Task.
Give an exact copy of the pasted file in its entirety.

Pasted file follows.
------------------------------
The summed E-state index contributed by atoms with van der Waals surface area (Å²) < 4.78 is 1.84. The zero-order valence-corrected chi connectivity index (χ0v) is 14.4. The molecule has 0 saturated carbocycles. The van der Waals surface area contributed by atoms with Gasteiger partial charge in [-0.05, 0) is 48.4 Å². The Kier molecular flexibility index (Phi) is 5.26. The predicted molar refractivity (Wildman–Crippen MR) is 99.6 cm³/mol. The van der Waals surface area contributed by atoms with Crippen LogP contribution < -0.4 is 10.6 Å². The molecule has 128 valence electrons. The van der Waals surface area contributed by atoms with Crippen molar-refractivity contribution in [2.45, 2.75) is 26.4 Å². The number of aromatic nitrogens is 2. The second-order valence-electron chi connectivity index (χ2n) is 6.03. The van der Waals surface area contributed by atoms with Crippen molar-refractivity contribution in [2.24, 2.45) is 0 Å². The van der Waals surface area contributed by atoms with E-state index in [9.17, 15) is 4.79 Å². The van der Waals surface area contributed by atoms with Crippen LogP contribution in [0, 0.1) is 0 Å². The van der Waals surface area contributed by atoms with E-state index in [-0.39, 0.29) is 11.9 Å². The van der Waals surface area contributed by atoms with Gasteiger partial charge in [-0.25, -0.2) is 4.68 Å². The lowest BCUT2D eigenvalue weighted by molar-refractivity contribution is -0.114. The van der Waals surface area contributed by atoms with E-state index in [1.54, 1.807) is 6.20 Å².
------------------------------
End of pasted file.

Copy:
The summed E-state index contributed by atoms with van der Waals surface area (Å²) < 4.78 is 1.84. The zero-order valence-corrected chi connectivity index (χ0v) is 14.4. The molecule has 0 saturated carbocycles. The van der Waals surface area contributed by atoms with Gasteiger partial charge in [-0.05, 0) is 48.4 Å². The Kier molecular flexibility index (Phi) is 5.26. The predicted molar refractivity (Wildman–Crippen MR) is 99.6 cm³/mol. The van der Waals surface area contributed by atoms with Crippen LogP contribution < -0.4 is 10.6 Å². The molecule has 128 valence electrons. The van der Waals surface area contributed by atoms with Crippen molar-refractivity contribution in [2.45, 2.75) is 26.4 Å². The number of aromatic nitrogens is 2. The second-order valence-electron chi connectivity index (χ2n) is 6.03. The van der Waals surface area contributed by atoms with Crippen molar-refractivity contribution in [2.24, 2.45) is 0 Å². The van der Waals surface area contributed by atoms with E-state index in [9.17, 15) is 4.79 Å². The van der Waals surface area contributed by atoms with Crippen LogP contribution in [0, 0.1) is 0 Å². The van der Waals surface area contributed by atoms with E-state index in [-0.39, 0.29) is 11.9 Å². The van der Waals surface area contributed by atoms with Gasteiger partial charge in [-0.25, -0.2) is 4.68 Å². The lowest BCUT2D eigenvalue weighted by molar-refractivity contribution is -0.114. The van der Waals surface area contributed by atoms with E-state index in [1.54, 1.807) is 6.20 Å².